The Magazine

The Gaza Aftermath

Most Israelis think they won this round.

Feb 2, 2009, Vol. 14, No. 19 • By MAX BOOT
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Jerusalem

Another war, another debate. When I was last in Israel in August 2006, the war against Hezbollah was just winding down and a great debate was starting. Who won? The results were equivocal enough that both Israel and Hezbollah could claim vindication. Although Hezbollah had lost 600 or so of its fighters, it could take heart from the fact that it managed to hit Israel with hundreds of rockets that killed 43 civilians and had managed to slow down the Israeli military juggernaut and kill 118 soldiers.

The intervening two and a half years in the murky Middle East have provided more evidence for both sides to support claims of victory. For Hezbollah, there is the fact that it has managed to fully rearm itself and is now believed to have more missiles than it did before the war with Israel. It has also managed to extend its sphere of control. After its armed spree in Beirut last year, it won veto power over the Lebanese government.

But there is also evidence that Hezbollah was surprised and caught off guard by the ferocity of Israel's retaliation for the kidnapping of its soldiers; senior Hezbollah leaders said as much. And though the recent hostilities between Israel and Hamas would have been the perfect opportunity for Hezbollah to renew hostilities while Israel was distracted, it declined to do so. When a few rockets were fired recently from southern Lebanon into northern Israel, Hezbollah officials rushed to reassure Israel that they were not responsible. This suggests that Israel had managed to establish some degree of deterrence against this terror organization.

But that is not how most Israelis or most Arabs saw it. What they took away from the 2006 war was the perception that Hezbollah had stood up to Israel better than any previous adversary. Israelis lamented, and Arabs celebrated, that this was the first war Israel had not won, at least not decisively. Israel engaged in a collective soul-searching over what went wrong which led to the firing of the defense minister and the armed forces chief of staff and to the convening of a commission to draw lessons from what was widely seen as a bungled operation.

Since then, Israel has worked slowly and methodically to reestablish its deterrence. Two small steps in this process were the aerial bombing in September 2007 of a suspected Syrian nuclear reactor and the car bombing in February 2008 (widely believed to be the work of Mossad) that killed Hezbollah terrorist mastermind Imad Mugniyah in Damascus. A far bigger step occurred on December 27 when Israel launched what turned out to be a three-week onslaught into the Gaza Strip after Hamas dispensed with a six-month ceasefire and resumed firing rockets into southern Israel.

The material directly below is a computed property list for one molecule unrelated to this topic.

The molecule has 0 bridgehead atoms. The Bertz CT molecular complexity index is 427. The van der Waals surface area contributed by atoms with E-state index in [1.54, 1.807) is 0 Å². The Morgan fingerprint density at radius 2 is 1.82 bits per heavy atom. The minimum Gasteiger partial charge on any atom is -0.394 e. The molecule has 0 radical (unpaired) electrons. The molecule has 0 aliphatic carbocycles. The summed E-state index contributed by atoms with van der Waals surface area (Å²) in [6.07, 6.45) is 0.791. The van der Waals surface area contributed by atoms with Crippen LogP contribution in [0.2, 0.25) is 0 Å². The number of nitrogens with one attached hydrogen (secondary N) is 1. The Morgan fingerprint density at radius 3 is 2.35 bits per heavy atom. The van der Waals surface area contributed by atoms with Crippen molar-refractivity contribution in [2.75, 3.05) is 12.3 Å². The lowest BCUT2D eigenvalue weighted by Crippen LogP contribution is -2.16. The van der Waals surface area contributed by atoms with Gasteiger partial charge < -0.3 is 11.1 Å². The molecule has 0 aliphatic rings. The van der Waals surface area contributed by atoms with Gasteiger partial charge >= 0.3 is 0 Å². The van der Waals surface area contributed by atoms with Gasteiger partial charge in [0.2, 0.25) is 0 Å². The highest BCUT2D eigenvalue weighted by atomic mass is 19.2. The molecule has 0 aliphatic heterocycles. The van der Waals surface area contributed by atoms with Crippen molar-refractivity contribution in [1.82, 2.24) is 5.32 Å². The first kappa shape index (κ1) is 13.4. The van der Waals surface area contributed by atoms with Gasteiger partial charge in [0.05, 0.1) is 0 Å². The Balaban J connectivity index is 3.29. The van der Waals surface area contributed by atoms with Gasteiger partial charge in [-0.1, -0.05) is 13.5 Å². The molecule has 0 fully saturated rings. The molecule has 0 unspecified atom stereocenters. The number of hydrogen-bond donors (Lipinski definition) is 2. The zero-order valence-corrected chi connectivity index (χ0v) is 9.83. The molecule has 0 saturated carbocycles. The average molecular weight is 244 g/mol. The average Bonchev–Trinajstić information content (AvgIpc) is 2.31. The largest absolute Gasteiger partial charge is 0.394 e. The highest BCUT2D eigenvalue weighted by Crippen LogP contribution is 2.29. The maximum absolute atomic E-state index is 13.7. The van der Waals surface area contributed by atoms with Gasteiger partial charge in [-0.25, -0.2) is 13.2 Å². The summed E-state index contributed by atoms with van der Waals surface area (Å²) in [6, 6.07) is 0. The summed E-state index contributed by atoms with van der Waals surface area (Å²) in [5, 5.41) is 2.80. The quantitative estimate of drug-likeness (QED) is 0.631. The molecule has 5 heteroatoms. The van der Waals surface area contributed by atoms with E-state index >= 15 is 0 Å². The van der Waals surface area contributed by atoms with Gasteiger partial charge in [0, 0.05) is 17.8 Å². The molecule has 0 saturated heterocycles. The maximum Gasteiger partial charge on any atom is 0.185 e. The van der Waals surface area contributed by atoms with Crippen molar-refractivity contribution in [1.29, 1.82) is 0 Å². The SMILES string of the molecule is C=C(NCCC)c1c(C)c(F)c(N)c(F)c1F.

Hamas, like Hezbollah, survived the war not so much because of its military prowess but because of Israel's self-restraint. Destroying Hamas would mean high casualties among Palestinians (and possibly among Israeli soldiers). Even worse from the Israeli public's perspective, it would force Israel to resume the role of occupier that it gave up in Gaza in 2005, because no conceivable alternative--not the "international community," and not Fatah--could come into Gaza on short notice with any hope of displacing Hamas as the effective administration. Not wanting to run the Gaza Strip again and not wanting to experience the possible alternative of Somalia-style chaos on its southern border, Israel chose to fight a highly limited war against Hamas--more like a punitive expedition really.

The Israeli Air Force kicked off Operation Cast Lead at 11:30 A.M. on December 27 with a devastating series of strikes by 70 F-15 and F-16 fighter-bombers armed with satellite-guided Joint Direct Attack Munitions. Flying at 28,000 feet--too high to be seen--they hit over 100 targets including a police graduation ceremony that an oblivious Hamas was holding in the open air. Surprise was complete and the attack was devastating. An estimated 200 Hamas fighters died in the war's opening minutes. Over the next week Israeli aircraft hit hundreds more targets--not only Hamas commanders and fighters but also buildings where they have conducted their operations and launched the missiles that hit Israeli towns.

On January 3, after eight days of bombing, Israeli ground forces entered the fray. The offensive was conducted by one division, or about 10,000 soldiers. They quickly drove through the middle of the Gaza Strip all the way to the Mediterranean, isolating Gaza City to the north from the tunnels in the south that are used to smuggle in supplies from Egypt. Israeli forces then fought a war of attrition in the northern Gaza Strip for the next two weeks until Israel declared a ceasefire in the early morning hours of Sunday, January 18, to be followed 12 hours later by a Hamas ceasefire.